Archive for 2008
From Liberal Conspiracy
Rejoice, people! Whatever you may’ve read, however many chilling predictions you may have heard, however frequently Al Gore might haunt your dreams, telling you that the world will end in a torrent of fire because YOU don’t use energy-saving lightbulbs, I can promise that all those fears are unfounded. For as people across the world glance at 2009 with such foreboding and dread, Christopher Booker has made the jolly discovery that instead of getting much, much worse, climate change doesn’t actually exist all!
Now, I understand that there’s a great deal of misinformation out there in BlogLand, and since I’m not a scientist (well, neither is he, but he sure seems to know a lot more than ‘real scientists’), I have to make sure that all my sources are of the highest calibre. So I did whatever any forensic time-deprived blogger would do, and checked him out on Wikipedia. Without further ado, and just to show how seriously you should take his scientific acumen, here are some of Booker’s greatest hits…
From Denying Aids
Blind romantics still believe that Rethinking AIDS Society President David Crowe actually exists.
But if David Crowe has never been met in person, does he really exist?
Never met in person?
I know there are pictures of David Crowe, but are they really him? Do they meet my standards of real photo identification?
Or is that just an actor playing David Crowe in the AIDS denialist videos we see?
David Crowe has a website, but that could be anyone.
David Crowe writes articles for online health food magazines, but there is a conspiracy among naturalists, the vitamin industry, and the herbal medicine cartel that keeps the David Crowe myth going.
Go ahead, prove me wrong.
I am offering a free copy of my book Denying AIDS to anyone who can PROVE that David Crowe exists.
The BBC reports that more than 400 people have been killed in the last few days, after Uganda’s Lords Resistance Army stepped up its war on civilians in the North-Eastern Democratic Republic of Congo.
The article cites the Catholic aid NGO Caritas as its source for the casualty figures – but fails to mention that the same organisation was earlier this year implicated in supplying food and medicine to the LRA, amid the misguided hope that this would help persuade them to sign a peace deal. In fact, this material support gave the group a vital lifeline, allowing it to sustain its fighters while it reorganised and rearmed under the cover of the ongoing peace negotiations.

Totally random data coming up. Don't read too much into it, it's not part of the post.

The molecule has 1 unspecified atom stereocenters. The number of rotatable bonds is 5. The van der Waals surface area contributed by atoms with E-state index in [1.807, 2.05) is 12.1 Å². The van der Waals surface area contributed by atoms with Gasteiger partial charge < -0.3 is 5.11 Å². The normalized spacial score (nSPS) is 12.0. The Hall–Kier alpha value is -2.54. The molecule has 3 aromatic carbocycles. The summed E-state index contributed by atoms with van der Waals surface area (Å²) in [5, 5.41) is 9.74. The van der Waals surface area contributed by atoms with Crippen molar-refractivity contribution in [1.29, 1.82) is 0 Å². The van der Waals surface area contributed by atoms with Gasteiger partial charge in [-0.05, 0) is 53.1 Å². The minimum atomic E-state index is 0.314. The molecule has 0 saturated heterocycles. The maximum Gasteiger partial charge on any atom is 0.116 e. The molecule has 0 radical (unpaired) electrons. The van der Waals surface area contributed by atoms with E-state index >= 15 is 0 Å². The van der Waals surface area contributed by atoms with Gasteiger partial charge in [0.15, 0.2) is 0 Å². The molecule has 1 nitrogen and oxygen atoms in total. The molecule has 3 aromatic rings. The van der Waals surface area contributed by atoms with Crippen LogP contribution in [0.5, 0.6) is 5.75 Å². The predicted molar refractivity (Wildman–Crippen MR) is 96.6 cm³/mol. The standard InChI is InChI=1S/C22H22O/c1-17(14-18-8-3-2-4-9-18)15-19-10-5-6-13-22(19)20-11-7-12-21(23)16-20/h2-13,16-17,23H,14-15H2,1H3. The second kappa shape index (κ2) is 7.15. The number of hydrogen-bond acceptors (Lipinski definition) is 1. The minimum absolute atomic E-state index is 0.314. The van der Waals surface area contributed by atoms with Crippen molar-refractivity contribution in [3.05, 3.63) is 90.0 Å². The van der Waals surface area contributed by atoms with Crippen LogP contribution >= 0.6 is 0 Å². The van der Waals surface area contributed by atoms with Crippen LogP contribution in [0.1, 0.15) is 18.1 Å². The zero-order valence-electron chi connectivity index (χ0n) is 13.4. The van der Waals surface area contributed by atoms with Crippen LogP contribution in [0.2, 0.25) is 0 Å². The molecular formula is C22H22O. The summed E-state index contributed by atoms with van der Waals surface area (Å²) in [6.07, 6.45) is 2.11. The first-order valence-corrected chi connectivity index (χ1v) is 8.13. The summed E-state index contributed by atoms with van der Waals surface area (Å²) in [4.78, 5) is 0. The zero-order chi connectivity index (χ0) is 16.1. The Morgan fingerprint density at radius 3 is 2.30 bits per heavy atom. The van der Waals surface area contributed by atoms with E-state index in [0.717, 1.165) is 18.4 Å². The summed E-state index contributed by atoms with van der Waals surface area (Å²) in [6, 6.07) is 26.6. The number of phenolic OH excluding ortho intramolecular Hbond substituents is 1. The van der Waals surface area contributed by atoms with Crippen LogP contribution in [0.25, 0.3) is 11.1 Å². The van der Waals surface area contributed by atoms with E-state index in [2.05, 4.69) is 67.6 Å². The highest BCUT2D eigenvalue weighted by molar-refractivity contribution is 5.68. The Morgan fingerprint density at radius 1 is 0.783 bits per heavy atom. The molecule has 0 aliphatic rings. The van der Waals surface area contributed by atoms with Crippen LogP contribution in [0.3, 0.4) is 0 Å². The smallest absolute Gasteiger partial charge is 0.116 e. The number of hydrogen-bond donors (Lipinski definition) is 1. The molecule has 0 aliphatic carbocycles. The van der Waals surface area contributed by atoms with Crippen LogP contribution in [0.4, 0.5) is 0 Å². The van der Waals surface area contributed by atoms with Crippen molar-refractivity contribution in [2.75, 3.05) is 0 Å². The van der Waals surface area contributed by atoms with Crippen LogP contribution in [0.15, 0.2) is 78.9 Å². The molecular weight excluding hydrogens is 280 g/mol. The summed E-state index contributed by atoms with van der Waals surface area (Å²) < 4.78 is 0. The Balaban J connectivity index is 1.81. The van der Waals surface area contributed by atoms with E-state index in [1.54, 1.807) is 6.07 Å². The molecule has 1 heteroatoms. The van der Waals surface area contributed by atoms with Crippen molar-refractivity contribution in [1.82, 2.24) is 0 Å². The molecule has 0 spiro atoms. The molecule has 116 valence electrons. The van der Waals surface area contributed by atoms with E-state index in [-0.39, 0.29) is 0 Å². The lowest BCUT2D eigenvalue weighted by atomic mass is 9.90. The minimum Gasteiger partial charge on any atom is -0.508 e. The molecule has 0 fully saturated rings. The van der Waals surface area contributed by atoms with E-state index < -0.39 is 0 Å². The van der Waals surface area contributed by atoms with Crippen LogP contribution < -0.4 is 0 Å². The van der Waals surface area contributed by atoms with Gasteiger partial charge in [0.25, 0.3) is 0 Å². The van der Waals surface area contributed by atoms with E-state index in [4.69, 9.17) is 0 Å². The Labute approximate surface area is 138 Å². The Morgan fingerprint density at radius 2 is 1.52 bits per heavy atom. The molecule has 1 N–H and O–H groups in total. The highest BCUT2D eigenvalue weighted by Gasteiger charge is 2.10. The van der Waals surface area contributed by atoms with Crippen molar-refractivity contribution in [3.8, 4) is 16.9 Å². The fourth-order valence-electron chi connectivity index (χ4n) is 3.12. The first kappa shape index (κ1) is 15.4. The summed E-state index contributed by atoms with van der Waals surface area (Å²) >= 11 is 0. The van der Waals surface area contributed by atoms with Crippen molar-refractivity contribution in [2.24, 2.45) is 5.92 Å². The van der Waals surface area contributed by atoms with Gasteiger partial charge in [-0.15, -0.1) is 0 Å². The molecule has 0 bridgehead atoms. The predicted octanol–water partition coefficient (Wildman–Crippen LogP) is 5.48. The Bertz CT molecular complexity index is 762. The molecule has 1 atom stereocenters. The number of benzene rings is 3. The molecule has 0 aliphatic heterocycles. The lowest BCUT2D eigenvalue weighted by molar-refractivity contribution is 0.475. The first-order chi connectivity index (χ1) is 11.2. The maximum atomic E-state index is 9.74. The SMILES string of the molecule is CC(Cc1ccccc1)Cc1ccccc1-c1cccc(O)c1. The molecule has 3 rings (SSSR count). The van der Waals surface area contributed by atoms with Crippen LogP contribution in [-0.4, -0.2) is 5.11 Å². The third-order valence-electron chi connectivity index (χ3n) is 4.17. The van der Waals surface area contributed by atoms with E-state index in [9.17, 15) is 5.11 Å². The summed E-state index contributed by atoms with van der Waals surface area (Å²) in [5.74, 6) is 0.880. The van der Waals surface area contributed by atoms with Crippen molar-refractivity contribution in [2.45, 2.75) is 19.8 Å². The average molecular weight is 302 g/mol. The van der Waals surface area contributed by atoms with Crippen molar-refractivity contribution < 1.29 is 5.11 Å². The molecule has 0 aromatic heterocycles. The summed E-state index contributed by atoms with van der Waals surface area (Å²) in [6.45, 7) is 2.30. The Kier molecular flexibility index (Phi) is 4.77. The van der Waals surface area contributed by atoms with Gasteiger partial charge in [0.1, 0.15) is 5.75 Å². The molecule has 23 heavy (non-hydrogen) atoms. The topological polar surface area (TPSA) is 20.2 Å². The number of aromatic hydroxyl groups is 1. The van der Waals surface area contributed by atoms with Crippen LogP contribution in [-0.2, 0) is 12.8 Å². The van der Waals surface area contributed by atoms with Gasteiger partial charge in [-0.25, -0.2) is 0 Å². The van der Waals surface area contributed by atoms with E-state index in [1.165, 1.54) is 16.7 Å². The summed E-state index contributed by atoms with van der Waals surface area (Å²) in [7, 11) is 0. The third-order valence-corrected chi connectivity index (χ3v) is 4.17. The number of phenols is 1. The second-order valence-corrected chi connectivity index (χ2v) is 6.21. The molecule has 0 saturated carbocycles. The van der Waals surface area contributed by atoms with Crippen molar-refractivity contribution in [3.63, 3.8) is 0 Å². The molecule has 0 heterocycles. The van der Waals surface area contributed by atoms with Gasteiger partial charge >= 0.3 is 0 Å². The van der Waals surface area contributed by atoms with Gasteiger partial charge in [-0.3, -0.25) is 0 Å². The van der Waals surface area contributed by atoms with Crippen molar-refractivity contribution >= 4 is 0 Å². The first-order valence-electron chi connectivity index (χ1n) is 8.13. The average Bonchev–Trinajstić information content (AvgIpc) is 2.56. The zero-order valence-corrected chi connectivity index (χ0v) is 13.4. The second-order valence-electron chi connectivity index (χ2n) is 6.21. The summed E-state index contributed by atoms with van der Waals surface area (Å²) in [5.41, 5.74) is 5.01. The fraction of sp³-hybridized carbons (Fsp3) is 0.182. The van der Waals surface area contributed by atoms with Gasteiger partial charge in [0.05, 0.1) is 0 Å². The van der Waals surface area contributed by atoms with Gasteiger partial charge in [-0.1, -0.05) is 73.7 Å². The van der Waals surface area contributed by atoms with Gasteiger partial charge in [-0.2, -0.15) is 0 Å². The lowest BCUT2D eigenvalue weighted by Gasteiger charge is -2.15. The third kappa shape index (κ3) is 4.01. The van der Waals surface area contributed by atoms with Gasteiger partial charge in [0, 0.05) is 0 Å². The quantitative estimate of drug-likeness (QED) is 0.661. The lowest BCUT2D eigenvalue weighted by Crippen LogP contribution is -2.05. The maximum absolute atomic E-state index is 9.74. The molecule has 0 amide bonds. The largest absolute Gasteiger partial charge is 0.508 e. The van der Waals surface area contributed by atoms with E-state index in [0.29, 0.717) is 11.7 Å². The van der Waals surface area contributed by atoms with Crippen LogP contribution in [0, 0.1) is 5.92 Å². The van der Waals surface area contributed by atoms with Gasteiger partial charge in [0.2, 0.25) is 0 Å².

As long ago as October 2007, the International Criminal Court had warned that the LRA was selling surplus food aid in order to buy weapons. But the Catholic Church appears to have taken no notice, with Caritas continuing to supply aid until at least April 2008 – six months after the ICC had publicly raised its concerns.
An “unmitigated tragedy”: Los Angeles Times reports the death of leading HIV-positive AIDS-denialist Christine Maggiore
From the Los Angeles Times
Until the end, Christine Maggiore remained defiant.
On national television and in a blistering book, she denounced research showing that HIV causes AIDS. She refused to take medications to treat her own virus. She gave birth to two children and breast-fed them, denying any risk to their health. And when her 3-year-old child, Eliza Jane, died of what the coroner determined to be AIDS-related pneumonia, she protested the findings and sued the county.
On Saturday, Maggiore died at her Van Nuys home, leaving a husband, a son and many unanswered questions. She was 52…
Jay Gordon, a pediatrician whom the family consulted when Eliza Jane was sick, said Monday that Maggiore’s death was an “unmitigated tragedy.”
“In the event that she died of AIDS-related complications, there are medications to prevent this,” said Gordon, who disagrees with Maggiore’s views and believes HIV causes AIDS. “There are medications that enable people who are HIV-positive to lead healthy, normal, long lives.”
Diagnosed with HIV in 1992, Maggiore plunged into AIDS volunteer work — at AIDS Project Los Angeles, L.A. Shanti and Women at Risk. Her background commanded attention. A well-spoken, middle-class woman, she was soon being asked to speak about the risks of HIV at local schools and health fairs. “At the time,” Maggiore told The Times in 2005, “I felt like I was doing a good thing.”
All that changed in 1994, she said, when she spoke to UC Berkeley biology professor Peter Duesberg, whose well-publicized views on AIDS — including assertions that its symptoms can be caused by recreational drug use and malnutrition — place him well outside the scientific mainstream.
Intrigued, Maggiore began scouring the literature about the underlying science of HIV. She came to believe that flu shots, pregnancy and common viral infections could lead to a positive test result. She later detailed those claims in her book, “What if Everything You Thought You Knew About AIDS Was Wrong?”
Maggiore started Alive & Well AIDS Alternatives, a nonprofit that challenges “common assumptions” about AIDS. She also had a regular podcast about the topic.
Her supporters expressed shock Monday over her death but were highly skeptical that it was caused by AIDS. And they said it would not stop them from questioning mainstream thinking…
See also: “Against the evidence”
- Remember that prominence does not equate to importance. A newspaper may have made its lead story the rumour of a break-up between Britney Spears and her latest boyfriend, but that does not necessarily make it the most important news item that day. Conversely, in 1914 that tiny story about the assassination of an obscure nobleman in some backwater called Sarajevo proved to have rather more repercussions that most readers first appreciated. Try an experiment: one day, buy five or six national newspapers, compare their coverage of the same stories on the same day, and note the different prominence – and the different slant – given to the same stories…
- Be especially skeptical about surveys and polls. Who is funding the project; how the questions are chosen, worded and posed; how those questioned are selected and the context in which the questions are put to them; how the statistical analysis is carried out and the statistics are interpreted; how the findings are presented and reported (or misreported) – all these factors can have a massive influence…